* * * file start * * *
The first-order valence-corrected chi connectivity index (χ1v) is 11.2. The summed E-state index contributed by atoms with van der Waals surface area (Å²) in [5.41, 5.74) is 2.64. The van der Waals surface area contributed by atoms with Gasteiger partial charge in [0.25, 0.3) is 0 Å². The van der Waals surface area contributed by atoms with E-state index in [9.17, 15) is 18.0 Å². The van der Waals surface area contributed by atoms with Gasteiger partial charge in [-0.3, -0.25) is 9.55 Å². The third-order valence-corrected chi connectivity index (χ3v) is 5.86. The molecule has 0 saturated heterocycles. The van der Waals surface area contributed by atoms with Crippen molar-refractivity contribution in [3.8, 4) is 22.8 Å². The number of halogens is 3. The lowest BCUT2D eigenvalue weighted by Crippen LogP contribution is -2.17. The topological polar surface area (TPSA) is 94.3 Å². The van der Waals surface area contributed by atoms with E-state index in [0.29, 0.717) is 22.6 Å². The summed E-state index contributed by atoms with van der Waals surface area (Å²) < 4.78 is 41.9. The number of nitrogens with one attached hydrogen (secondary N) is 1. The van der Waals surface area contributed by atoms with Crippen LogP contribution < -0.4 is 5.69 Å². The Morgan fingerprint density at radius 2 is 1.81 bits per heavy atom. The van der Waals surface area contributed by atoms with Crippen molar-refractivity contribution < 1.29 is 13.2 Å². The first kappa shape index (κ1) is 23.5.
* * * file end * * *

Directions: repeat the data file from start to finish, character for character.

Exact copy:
The first-order valence-corrected chi connectivity index (χ1v) is 11.2. The summed E-state index contributed by atoms with van der Waals surface area (Å²) in [5.41, 5.74) is 2.64. The van der Waals surface area contributed by atoms with Gasteiger partial charge in [0.25, 0.3) is 0 Å². The van der Waals surface area contributed by atoms with E-state index in [9.17, 15) is 18.0 Å². The van der Waals surface area contributed by atoms with Gasteiger partial charge in [-0.3, -0.25) is 9.55 Å². The third-order valence-corrected chi connectivity index (χ3v) is 5.86. The molecule has 0 saturated heterocycles. The van der Waals surface area contributed by atoms with Crippen molar-refractivity contribution in [3.8, 4) is 22.8 Å². The number of halogens is 3. The lowest BCUT2D eigenvalue weighted by Crippen LogP contribution is -2.17. The topological polar surface area (TPSA) is 94.3 Å². The van der Waals surface area contributed by atoms with E-state index in [0.29, 0.717) is 22.6 Å². The summed E-state index contributed by atoms with van der Waals surface area (Å²) < 4.78 is 41.9. The number of nitrogens with one attached hydrogen (secondary N) is 1. The van der Waals surface area contributed by atoms with Crippen LogP contribution < -0.4 is 5.69 Å². The Morgan fingerprint density at radius 2 is 1.81 bits per heavy atom. The van der Waals surface area contributed by atoms with Crippen molar-refractivity contribution < 1.29 is 13.2 Å². The first kappa shape index (κ1) is 23.5.